Written orders for subsequent annual screening rounds must contain date of birth, the number of pack-years of smoking, current smoking status or number of years since quitting, and a statement that the beneficiary is asymptomatic, as well as the national provider identifier (NPI) of the ordering practitioner.
Furthermore, practitioners must collect and submit data to a CMS-approved national registry for each low-dose CT lung cancer screening exam they perform, CMS said.
Radiologist requirements to perform the exam include certification from the American Board of Radiology or equivalent organization, documented training in diagnostic radiology and radiation safety, and involvement in the supervision or interpretation of at least 300 exams, along with documented participation in continuing medical education per ACR standards, CMS said.
The U.S. Preventive Services Task Force (USPSTF) recommended lung cancer screening with a grade of "B" for adults ages 55 to 80 who meet the NLST criteria. CMS narrowed coverage to those individuals ages 55 to 74, ACR noted in a statement.
"We look forward to widespread clinical implementation over the next year and educating the public about the role of this lifesaving test in managing their health," Kazerooni said. "We strongly advise older current and former heavy smokers to speak with their doctors about whether CT lung cancer screening is right for them. If they and their doctor decide that screening is warranted, we encourage patients to seek out an ACR lung cancer screening center."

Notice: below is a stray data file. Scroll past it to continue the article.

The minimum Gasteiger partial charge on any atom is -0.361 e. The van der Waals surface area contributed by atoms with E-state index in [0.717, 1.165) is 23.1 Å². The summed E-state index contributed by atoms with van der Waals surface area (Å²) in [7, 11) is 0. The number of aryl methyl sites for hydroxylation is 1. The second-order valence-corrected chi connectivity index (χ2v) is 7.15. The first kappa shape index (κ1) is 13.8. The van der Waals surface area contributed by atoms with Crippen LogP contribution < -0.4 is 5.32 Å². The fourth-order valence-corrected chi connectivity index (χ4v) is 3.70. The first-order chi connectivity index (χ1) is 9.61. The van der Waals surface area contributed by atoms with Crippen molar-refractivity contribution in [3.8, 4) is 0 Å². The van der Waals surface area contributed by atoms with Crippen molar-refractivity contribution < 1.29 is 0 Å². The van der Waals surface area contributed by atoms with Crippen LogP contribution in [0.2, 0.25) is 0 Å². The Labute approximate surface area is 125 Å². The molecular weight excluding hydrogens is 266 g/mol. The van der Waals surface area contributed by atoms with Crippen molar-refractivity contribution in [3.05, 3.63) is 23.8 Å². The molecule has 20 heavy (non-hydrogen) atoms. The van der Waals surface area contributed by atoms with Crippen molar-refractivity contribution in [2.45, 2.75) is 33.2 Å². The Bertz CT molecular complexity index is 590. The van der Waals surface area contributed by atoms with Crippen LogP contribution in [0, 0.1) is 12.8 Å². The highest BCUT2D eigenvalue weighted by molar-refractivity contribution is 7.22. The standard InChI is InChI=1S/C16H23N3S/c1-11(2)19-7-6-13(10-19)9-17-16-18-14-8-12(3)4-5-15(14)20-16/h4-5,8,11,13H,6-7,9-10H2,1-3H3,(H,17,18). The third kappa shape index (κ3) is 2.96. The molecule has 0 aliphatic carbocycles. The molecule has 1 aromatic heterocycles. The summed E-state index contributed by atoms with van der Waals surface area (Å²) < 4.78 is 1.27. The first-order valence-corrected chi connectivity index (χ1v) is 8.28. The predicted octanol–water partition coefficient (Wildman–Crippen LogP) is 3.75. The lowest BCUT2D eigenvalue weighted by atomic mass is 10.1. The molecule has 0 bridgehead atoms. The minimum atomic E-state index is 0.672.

Gail Rodriguez, executive director of the Medical Imaging and Technology Alliance (MITA), commended CMS for its decision to screen long-term smokers.
"Research shows that low-dose CT scans for individuals at high-risk of lung cancer could save up to 20,000 lives per year," Rodriguez said in a statement. "Given that lung cancer is the leading cause of cancer deaths, implementation of annual ... scans will improve outcomes through early detection and drive down treatment costs. We encourage CMS to finalize this proposal so that Medicare beneficiaries can reap the benefits of this invaluable technology."
"Finally, the lifesaving CT screening will be made available to older smokers who are at the highest risk of lung cancer, particularly those who could not afford to pay for it before," said Dr. Claudia Henschke, PhD, professor of radiology at the Icahn School of Medicine at Mount Sinai. "Congratulations to CMS for the decision to cover the test. It has been 20 years in the making."